WSWS: In Berlin at the Jewish Film Festival there was criticism on the part of an elderly Jewish woman with regard to your portrayal of the Jewish village—the shtetl.
RM: All opinions are good, after all I am not a dictator. It is boring when everybody says they love the film, what can I do? I can learn from criticism. Other people have also said that the shtetl was not like that—of course it was not, it is a fiction. From her point of view she was right. I understand her point of view—she came to the film to see her shtetl. But I cannot reproduce everybody's idea of a shtetl or their shtetl, I cannot show two million shtetls in one film. It's Chagall. She came to see Rembrandt, my exhibition is Chagall. This is a reaction which has also occasionally come up in America. People expect a certain thing but in fact the shtetls were very different in different countries and differed even inside one country, There were big shtetls, very little shtetls.
But there is also an element of something that also came up in the discussions in Dresden, i.e., we—the Jews—are perfect. We are not perfect, I hate that. It is important to understand the role of Jewish humour, the role of cliché, the way in which we speak about ourselves. We do not have a documentary-type, objective way of speaking about ourselves. We have a very subjective, funny and extravagant way. This is Jewish humour, we speak a lot about ourselves, we do not criticise others so much. The French criticise the Belgians, the Rumanians the Bulgarians. The Jewish tell a lot of jokes about themselves ... about their mother, about their rabbi, about their accountant, about God. They are always discussing with God.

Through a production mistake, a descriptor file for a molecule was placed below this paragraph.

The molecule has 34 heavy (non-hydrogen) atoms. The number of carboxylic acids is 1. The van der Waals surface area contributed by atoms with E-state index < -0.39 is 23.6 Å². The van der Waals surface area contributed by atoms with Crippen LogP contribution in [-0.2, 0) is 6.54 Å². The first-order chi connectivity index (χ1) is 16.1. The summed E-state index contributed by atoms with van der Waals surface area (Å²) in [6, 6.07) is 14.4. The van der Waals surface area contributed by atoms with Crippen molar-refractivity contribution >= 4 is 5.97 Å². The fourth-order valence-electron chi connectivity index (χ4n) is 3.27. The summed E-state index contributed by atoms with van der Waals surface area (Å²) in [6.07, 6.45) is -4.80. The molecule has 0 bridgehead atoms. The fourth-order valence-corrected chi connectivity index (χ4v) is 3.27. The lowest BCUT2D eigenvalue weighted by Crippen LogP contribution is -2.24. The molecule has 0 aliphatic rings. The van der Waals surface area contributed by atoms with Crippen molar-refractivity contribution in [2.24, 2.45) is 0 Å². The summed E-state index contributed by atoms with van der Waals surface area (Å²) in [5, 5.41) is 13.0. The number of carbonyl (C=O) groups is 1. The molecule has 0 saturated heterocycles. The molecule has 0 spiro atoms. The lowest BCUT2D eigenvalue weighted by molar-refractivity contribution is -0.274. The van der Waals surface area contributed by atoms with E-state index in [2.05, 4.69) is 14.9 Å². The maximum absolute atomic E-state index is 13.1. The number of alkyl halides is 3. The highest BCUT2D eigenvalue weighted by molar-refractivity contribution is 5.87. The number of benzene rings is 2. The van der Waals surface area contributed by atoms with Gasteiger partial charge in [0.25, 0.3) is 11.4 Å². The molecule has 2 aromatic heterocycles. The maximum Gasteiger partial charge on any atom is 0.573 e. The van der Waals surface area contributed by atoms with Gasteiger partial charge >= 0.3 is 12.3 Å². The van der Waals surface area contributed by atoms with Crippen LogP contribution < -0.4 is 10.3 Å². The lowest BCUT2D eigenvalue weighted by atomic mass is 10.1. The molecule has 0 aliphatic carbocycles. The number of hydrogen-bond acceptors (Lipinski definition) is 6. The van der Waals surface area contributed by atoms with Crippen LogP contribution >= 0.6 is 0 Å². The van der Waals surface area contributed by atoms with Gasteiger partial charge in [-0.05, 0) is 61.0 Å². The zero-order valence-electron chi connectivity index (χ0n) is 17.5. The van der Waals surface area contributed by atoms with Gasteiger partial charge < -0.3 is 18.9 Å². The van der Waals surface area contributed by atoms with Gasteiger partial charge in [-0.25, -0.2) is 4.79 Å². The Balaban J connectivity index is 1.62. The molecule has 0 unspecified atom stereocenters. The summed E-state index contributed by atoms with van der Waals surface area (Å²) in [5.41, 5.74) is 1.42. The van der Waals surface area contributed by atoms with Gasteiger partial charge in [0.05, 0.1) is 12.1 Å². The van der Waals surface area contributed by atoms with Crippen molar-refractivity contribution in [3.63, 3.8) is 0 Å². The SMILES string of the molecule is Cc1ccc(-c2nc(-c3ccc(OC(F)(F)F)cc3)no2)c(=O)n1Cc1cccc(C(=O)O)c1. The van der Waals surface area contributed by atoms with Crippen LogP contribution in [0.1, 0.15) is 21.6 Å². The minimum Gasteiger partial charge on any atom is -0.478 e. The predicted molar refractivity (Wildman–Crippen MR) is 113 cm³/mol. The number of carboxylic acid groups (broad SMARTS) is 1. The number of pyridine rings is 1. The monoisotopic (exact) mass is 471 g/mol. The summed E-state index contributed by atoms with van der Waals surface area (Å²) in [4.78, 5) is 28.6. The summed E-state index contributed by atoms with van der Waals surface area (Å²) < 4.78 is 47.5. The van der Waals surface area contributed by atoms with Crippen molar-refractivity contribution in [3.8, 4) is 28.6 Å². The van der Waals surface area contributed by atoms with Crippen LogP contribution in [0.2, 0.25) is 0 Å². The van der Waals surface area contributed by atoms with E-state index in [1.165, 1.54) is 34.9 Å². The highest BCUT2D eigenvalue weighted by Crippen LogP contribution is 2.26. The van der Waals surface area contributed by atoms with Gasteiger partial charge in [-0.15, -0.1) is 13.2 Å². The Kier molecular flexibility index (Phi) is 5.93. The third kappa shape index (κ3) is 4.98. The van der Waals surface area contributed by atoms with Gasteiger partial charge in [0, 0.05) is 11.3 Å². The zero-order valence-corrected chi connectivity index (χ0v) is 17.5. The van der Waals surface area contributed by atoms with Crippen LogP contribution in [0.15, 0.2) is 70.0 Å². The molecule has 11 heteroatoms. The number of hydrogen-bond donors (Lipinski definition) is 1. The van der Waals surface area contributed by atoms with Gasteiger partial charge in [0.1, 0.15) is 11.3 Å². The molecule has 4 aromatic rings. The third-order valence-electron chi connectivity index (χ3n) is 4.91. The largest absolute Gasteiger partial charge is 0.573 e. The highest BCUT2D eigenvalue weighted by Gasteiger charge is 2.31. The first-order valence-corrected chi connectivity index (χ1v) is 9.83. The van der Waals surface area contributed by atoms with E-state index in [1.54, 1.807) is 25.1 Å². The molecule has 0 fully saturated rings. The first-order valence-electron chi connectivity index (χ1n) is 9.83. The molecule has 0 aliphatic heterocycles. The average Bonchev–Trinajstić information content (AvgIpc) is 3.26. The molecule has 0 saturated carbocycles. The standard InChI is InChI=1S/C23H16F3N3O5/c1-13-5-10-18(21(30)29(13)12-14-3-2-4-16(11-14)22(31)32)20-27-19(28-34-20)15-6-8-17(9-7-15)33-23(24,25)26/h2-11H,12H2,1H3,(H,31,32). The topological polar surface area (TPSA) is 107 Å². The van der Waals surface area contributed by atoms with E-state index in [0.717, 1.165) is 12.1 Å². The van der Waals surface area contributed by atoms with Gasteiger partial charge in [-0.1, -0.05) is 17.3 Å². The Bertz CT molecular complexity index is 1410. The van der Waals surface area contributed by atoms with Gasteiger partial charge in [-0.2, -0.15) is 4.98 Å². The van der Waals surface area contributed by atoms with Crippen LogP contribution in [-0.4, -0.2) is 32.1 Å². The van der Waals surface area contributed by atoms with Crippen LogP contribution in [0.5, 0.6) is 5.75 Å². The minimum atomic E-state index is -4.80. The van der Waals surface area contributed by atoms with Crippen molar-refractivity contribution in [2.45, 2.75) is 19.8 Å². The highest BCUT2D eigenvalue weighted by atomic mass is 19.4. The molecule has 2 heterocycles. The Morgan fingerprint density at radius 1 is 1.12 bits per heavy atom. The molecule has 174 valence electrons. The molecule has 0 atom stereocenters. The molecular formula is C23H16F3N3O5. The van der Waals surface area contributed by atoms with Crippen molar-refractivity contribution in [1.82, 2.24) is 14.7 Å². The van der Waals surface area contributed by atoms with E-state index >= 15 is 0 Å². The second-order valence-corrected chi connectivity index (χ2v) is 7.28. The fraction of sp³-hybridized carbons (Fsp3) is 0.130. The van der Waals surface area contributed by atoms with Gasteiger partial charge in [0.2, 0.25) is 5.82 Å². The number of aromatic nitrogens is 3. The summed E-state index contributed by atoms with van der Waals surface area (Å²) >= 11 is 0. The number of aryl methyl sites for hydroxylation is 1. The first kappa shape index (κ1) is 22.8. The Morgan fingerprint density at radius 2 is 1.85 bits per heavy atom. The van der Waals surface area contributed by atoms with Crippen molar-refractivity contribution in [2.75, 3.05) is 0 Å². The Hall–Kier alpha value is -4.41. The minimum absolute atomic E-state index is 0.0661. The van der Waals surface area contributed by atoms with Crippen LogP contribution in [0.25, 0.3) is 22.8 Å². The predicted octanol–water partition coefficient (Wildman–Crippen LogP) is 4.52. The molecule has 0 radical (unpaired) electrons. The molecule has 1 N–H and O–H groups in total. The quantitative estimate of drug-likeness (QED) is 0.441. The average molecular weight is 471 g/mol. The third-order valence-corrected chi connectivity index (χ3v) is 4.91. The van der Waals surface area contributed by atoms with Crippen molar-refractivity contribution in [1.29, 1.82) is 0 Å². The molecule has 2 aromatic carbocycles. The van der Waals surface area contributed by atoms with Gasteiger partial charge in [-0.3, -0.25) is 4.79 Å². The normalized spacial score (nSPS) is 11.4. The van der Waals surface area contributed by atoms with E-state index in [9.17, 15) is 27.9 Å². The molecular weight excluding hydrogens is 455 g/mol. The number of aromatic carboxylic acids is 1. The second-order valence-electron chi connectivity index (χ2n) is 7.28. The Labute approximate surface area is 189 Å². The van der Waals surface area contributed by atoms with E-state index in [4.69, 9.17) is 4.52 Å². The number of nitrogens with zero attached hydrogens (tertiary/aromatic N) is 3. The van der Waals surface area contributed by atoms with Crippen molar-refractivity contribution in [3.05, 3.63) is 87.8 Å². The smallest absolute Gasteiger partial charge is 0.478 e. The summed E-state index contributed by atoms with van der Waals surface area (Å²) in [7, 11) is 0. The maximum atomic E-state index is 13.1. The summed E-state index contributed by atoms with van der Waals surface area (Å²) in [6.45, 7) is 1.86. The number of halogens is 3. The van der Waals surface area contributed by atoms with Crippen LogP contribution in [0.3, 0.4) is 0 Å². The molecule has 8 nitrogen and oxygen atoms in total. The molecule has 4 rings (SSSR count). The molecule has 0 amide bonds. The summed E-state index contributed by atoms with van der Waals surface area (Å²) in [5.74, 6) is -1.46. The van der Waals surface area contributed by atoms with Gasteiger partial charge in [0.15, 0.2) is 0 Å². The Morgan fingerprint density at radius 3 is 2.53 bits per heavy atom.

WSWS: I know that one of your future projects is to do with a hypothetical take-over of France by extreme right-wing, fascist elements Now there is Haider and his party taking part in government in Austria. What is the role of the extreme right wing in France that now controls a number of towns in France?
RM: In France we were helped by a miracle which happened two years ago. I refer to the soccer world championship. One month previously Le Pen [leader of the fascist Front National—FN] said that there are no French people in the French football team (which contains many coloured players from various French colonies) and they do not sing the French national anthem, the Marseillaise. He really did not have a chance when one month later the same team won the world championship. The whole French people recognised and associated themselves with that team, which is a very integrated team.